|Publication number||US4835503 A|
|Application number||US 06/841,599|
|Publication date||May 30, 1989|
|Filing date||Mar 20, 1986|
|Priority date||Mar 20, 1986|
|Publication number||06841599, 841599, US 4835503 A, US 4835503A, US-A-4835503, US4835503 A, US4835503A|
|Inventors||William F. Everett|
|Original Assignee||South Bend Controls, Inc.|
|Export Citation||BiBTeX, EndNote, RefMan|
|Patent Citations (13), Non-Patent Citations (1), Referenced by (21), Classifications (7), Legal Events (4)|
|External Links: USPTO, USPTO Assignment, Espacenet|
The present invention relates generally to rectilinear motion proportional solenoids and, more particularly, to such solenoids which produce an output force which is linearly proportional to the applied electric current input.
Specifically, the present invention provides a novel embodiment and improvement upon the invention disclosed in U.S. Pat. No. 4,463,332 which issued July 31, 1984 to the same inventor and assignee as the present invention. The complete disclosure and specification of that patent are incorporated herein by reference.
Further objects of the present invention include providing a proportional solenoid having decreased flux leakage out of the magnetic circuit.
Another object is to provide a proportional solenoid having higher magnetic permeance and a decreased housing size without loss of output force.
Still another object is the provision of a more efficient proportional solenoid of simplified construction.
These and other objects of the present invention are attained by the provision of a solenoid device having a permanent magnet mounted directly on the polepiece at the core gap to provide an initial magnetic flux through the polepiece and to focus the induced magnetic flux additionally supplied upon actuation of the solenoid. The magnetic flux through the polepiece continues across the core gap and into an armature which is supported by linear rate springs and spaced from the housing by side gaps. A coil device is mounted about the polepiece to provide induced magnetic flux in response to the applied electrical current input. The polepiece is adjustable within the housing to establish various core gap distances. The side and core gap dimensions within the magnetic flux circuit are proportioned relative to each other to maintain constant magnetic permeance about the circuit during soleoid actuation.
Other objects, advantages and novel features of the present invention will become readily apparent upon consideration of the following detailed description in conjunction with the drawings.
FIG. 1 shows a longitudinal, cross-sectional view of a preferred embodiment of the present invention.
FIG. 2 shows a view of FIG. 1 with the flux lines during solenoid operation also illustrated.
FIG. 1, which illustrates a preferred embodiment of the present invention, shows an adjustable, rectilinear motion proportional solenoid 10 coupled with a valve device 20. Solenoid 10 is generally cylindrical and includes at least one mounting flange 12. Valve 20 illustrates an exemplary utilization of solenoid 10 and may be of conventional design. Valve 20 is, for example, threaded to solenoid 10 by threads 22. In this sense, FIG. 1 of the present application corresponds with FIG. 3 of U.S. Pat. No. 4,463,332.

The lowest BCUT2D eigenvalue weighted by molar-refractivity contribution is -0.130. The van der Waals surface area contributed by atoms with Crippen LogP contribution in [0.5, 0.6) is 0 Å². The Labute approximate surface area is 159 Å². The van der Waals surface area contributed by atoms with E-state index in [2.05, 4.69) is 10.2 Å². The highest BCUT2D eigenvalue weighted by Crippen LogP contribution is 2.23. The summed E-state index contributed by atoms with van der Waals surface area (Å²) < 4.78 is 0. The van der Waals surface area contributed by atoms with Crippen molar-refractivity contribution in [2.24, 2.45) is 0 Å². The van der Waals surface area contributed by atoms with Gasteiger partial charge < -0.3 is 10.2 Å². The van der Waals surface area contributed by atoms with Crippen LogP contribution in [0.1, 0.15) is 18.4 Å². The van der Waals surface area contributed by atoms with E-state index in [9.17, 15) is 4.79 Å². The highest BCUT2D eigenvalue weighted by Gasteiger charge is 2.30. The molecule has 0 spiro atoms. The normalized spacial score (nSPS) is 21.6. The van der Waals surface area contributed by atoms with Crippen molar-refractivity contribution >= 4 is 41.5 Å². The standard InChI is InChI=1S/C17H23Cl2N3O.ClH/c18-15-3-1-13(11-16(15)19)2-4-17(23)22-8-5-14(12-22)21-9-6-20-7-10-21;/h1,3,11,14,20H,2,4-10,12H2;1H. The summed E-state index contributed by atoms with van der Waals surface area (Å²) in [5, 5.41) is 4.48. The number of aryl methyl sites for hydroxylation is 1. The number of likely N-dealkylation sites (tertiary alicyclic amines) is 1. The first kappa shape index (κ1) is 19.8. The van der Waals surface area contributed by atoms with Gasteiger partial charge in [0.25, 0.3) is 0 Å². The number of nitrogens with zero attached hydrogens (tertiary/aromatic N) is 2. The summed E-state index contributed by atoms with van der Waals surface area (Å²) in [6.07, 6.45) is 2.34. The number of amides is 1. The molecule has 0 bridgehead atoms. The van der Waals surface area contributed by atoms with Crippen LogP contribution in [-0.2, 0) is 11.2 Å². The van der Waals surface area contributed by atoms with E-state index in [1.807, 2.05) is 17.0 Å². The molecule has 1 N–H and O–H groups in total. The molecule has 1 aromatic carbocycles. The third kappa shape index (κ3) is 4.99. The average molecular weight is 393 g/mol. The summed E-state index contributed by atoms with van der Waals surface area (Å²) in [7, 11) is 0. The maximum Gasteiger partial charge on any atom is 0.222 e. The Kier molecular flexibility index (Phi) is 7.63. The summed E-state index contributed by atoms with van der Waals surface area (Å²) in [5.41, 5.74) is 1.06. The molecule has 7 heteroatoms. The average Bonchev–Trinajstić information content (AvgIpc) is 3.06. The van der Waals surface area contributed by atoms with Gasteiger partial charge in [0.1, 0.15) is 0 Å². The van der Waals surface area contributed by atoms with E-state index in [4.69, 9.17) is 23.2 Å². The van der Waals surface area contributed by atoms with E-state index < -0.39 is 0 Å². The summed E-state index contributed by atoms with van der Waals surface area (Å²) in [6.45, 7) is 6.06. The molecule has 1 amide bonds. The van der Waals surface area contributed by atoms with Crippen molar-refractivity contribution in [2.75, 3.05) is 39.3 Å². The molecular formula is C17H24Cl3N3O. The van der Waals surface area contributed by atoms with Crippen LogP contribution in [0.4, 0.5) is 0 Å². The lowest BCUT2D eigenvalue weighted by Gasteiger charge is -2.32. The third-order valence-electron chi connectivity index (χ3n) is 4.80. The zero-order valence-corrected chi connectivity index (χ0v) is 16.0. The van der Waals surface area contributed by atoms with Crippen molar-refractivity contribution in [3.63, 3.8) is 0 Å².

Solenoid 10 includes housing 14 which encloses the internal solenoid components. Polepiece 16 is centrally located within housing 14 and is threadably adjustable in an axial direction with respect to the housing at 18 by insertion of a keyed tool (not shown) through rear opening 24 in housing 10 and into slot 26. O-ring 28 is disposed in recess 30 about polepiece 16 and provides a fluid-tight seal between housing 14 and the polepiece.
Electromagnetic coil 32 is disposed within housing 14 about polepiece 16. Coil 32 is connected to a source of electrical current (not shown) by wire leads 34. When current is applied to coil 32, magnetic flux is induced in polepiece 16, depending upon the amount of circuit. Core plate 36 encloses coil 32 within housing 14. O-ring 38 in recess 40 forms a fluid-tight seal between core plate 36 and housing 14.
Armature 42 is mounted to ring 44 by two flat, linear-rate springs 46. Ring 44 is mounted within housing 14 adjacent core plate 36. Armature 42 is spaced apart from polepiece 16 by the width of the core gap 48. Armature 42 is spaced apart from ring 44 by the width of side gap 50. Surface 52 of armature 42 provides the output force of the solenoid.
Permanent magnet 54 is mounted within recess 56 in polepiece 16 at core gap 48 and facing armature 42. In this configuration, the effective working area of the polepiece with respect to magnetic flux across the core gap is surface 58. Where, for example, permanent magnet 54 and polepiece 16 have a circular cross-sectional configuration, surface 58 has a torroidal cross-sectional configuration. Permanent magnet 54 is separated from polepiece 16 at surface 58 by side gaps 60.
As with the invention of the above-noted prior patent, polepiece 16 is constructed of a magnetic material and the permanent magnet creates an initial level of flux within the polepiece which causes it to "start" at a higher incremental permeability. In general, the present invention provides many of the same advantages and operating characteristics as the invention of U.S. Pat. No. 4,463,332. The side gap and core gap dimensions are similarly selected to provide constant magnetic permeance about the flux circuit. The polepiece is adjustable to establish predetermined core gap widths. Further, the armature is also mounted on linear rate springs so as to cause the force generated across the core gap to be a sole function of changing flux density through the polepiece.
However, the present invention distinguishes and improves upon that prior solenoid in several important aspects. The permanent magnet is mounted directly on the polepiece rather than as a ring about the coil and interrupting the flux circuit Thus, elements 40, 44, 46 and 48 of U.S. Pat. No. 4,463,332 are no longer necessary and considerable savings in space and weight are now available. The flux circuit flows simply from polepiece 16 through armature 42, ring 44 and housing 14. The output force from surface 52 is still a linear function of the current applied through leads 34 to coil 32.
Unlike in the prior patent, the permanent magnet does not interrupt the flux circuit. Since magnetic permeability is higher through the polepiece than through the permanent magnet, the overall circuit permeability is significantly higher. This provides improved solenoid performance since magnetic hysteresis is thereby decreased as well as less magnetizing force (in terms of Oersteds) is required to create a given flux.